Oddly enough, though, what overrides both memory and reason is emotion, in particular, a great, overwhelming sense of the simple yet utter joy of learning. And with it comes other memories from all through my life, times when this same joy would sometimes burst through periods of cold, damp, misty grayness in my life; while at other times this joy would linger long on the horizon of daily activities, shining its glorious light on a wakening world, like a snap shot of the moment of sunrise, suspended and held steady in the frame of a photo. Yet at other times this joy seems to have emanated from deep within myself, overwhelming me with its emotion, leaving me no option but to breathlessly, yes, joyfully, whirl and twirl and tango in its sheer intoxication. This is a joy that even at the moment of this writing, in the earliest morning hours of a Saturday when my reason tells me I should be peacefully resting, my one chance each week to sleep in, it awakens me in surprise, gripping me, inspiring me to sit up in bed, propped up on pillows, scribbling these lines, which have been rumbling around in my head and heart, on a scrap of 4 x 8 inch notepad, producing lines that look like a blur to my unspectacled eyes, and probably will turn out to be nearly undecipherable come morning when I put on my glasses and sit down to transcribe them into my computer.

Oh, how I love learning – the adventure of encountering new unexpected treasures of ideas; discovering and collecting bits of intriguing facts seemingly unconnected to anything useful yet joyful in themselves; turning these ideas and facts into application, so that the gardening encyclopedia, for example, suddenly becomes a huge, rich, juicy beefsteak tomato, freshly plucked in my very own garden from a dewy, stocky, deep green plant, and popped into my mouth, its amazing taste exploding onto my taste buds. Oh joy indeed! And finding solutions to problems in life that for so long have seemed insurmountable and unexplainable, but for which suddenly the light has gone on, and the puzzle pieces have fit together easily, bringing hope, relief, satisfaction, and, of course, joy.

University was a lovely meander down the streets of formal learning, and I’d happily do it again; indeed, I’ve always dreamed of going back to pursue that doctorate in historical geography that I bypassed in favor of my youthful eagerness to get a paying job; or perhaps to attend seminary and explore the deep world of theology, the greatest study of all, the study of the God from whom all learning and creativity comes. But I do not need to wait for some day, because I early on discovered – or perhaps never lost – that childhood joy of curiosity and natural inquiry, and that wide-eyed wonder of a world in which always there is something new and exciting and awe-inspiring, calling out to be discovered, to be pursued through the unexpected adventures that every new turn in the road of life offers, if only we are willing to keep our eyes and hearts and expectations open and alive.

Even as I sit here on my bed, I gaze at the wall beyond the foot of my bed, lined with shelves full of books and videos and CDs and notebooks and sketches, evidence of the winding trails down which the unexpected adventures of learning have taken me. There are French-language books of all descriptions, anthologies of literature from around the world, a dozen or more translations of the Scriptures ranging from a 150 year old copy of the King James version through to recent translations based on newly-discovered ancient Greek and Hebrew manuscripts. There are encyclopedias and reference books, and beautiful picture books filled with copies of famous paintings, sculptures, and drawing; books on architecture and interior design; dictionaries and concordances and commentaries; hymn books and chorus sheets and guitar-playing manuals; gardening books and bicycle repair manuals; drawing instruction books and sketch books full of my own efforts at drawing; beloved children’s picture story books, and much more. And pulling them together is a collection of over 80 handwritten journals, recording highlights of my joyous, adventurous journey of life-long learning.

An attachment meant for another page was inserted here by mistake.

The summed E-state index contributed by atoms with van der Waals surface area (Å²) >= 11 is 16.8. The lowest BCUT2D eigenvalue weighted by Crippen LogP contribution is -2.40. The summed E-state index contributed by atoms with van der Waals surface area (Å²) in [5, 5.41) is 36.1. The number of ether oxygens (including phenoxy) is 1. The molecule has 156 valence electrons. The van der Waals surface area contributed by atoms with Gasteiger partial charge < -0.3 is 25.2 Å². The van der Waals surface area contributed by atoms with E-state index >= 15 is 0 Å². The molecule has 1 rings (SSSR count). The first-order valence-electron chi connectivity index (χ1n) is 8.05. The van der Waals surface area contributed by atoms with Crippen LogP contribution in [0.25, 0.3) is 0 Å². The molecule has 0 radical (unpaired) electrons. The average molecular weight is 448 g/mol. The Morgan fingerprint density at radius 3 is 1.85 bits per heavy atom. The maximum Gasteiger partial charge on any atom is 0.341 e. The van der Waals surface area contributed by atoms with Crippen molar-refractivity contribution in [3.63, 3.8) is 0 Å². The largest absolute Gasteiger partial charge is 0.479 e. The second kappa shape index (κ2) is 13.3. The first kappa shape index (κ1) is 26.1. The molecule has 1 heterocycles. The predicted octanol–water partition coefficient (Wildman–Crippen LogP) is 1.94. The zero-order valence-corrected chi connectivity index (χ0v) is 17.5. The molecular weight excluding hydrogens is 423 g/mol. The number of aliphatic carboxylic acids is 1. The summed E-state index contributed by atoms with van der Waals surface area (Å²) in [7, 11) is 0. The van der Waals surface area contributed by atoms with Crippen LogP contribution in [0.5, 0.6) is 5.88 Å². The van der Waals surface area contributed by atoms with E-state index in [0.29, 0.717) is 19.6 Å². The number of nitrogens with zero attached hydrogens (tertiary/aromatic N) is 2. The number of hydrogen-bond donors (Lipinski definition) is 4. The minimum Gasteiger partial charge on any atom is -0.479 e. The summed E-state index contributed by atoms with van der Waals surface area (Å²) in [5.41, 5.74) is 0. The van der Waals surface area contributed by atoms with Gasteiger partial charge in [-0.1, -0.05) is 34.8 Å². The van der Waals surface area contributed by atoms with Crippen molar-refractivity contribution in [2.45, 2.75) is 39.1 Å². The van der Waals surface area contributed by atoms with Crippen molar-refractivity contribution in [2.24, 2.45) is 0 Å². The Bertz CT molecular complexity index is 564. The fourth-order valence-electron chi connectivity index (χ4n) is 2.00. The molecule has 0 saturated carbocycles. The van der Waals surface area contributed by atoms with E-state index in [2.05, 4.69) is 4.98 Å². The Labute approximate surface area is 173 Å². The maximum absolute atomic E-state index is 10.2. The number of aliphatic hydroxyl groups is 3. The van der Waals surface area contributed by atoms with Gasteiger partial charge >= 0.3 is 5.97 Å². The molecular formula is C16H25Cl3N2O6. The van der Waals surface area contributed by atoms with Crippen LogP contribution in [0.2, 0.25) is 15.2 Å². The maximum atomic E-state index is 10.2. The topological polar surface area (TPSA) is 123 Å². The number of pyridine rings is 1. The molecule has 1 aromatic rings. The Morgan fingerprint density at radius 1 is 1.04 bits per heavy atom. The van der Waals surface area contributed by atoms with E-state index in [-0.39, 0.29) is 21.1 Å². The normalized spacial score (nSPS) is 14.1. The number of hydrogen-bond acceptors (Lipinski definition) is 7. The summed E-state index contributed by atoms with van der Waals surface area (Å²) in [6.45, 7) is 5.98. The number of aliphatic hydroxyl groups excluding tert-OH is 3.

Perhaps to the reader this all sounds like a crazy dream, and so it maybe is in a sense, born as my mind has been woken from sleep by that joy of learning – and sharing – that infects even our dreams. But if it is dream, so be it. For so often it is out of our nightly dreams that our minds are opened to surprising new ideas; it is often in sleep that somehow the missing puzzles pieces of our daily problems seem suddenly to come together. It is often our day-dreams of hope and adventure that spur us on, that motivate us to take courage and step out into new uncharted paths, leading us into the wonder of brave new ways of thought, action, and attitude. And is it not the joy of learning itself that inspires us to build great schools and Universities, places to gather and record past learning, and to spur people on to new research and thought; places to share the collected knowledge and wisdom of countless past generations with a new generation, and inspire them to awaken within themselves their inborn joy of lifelong learning that will brighten their daily path, and motivate them, too, to dream new dreams and courageously step out into joyous new adventures of learning?

Norma Hill

Date: May 19, 2007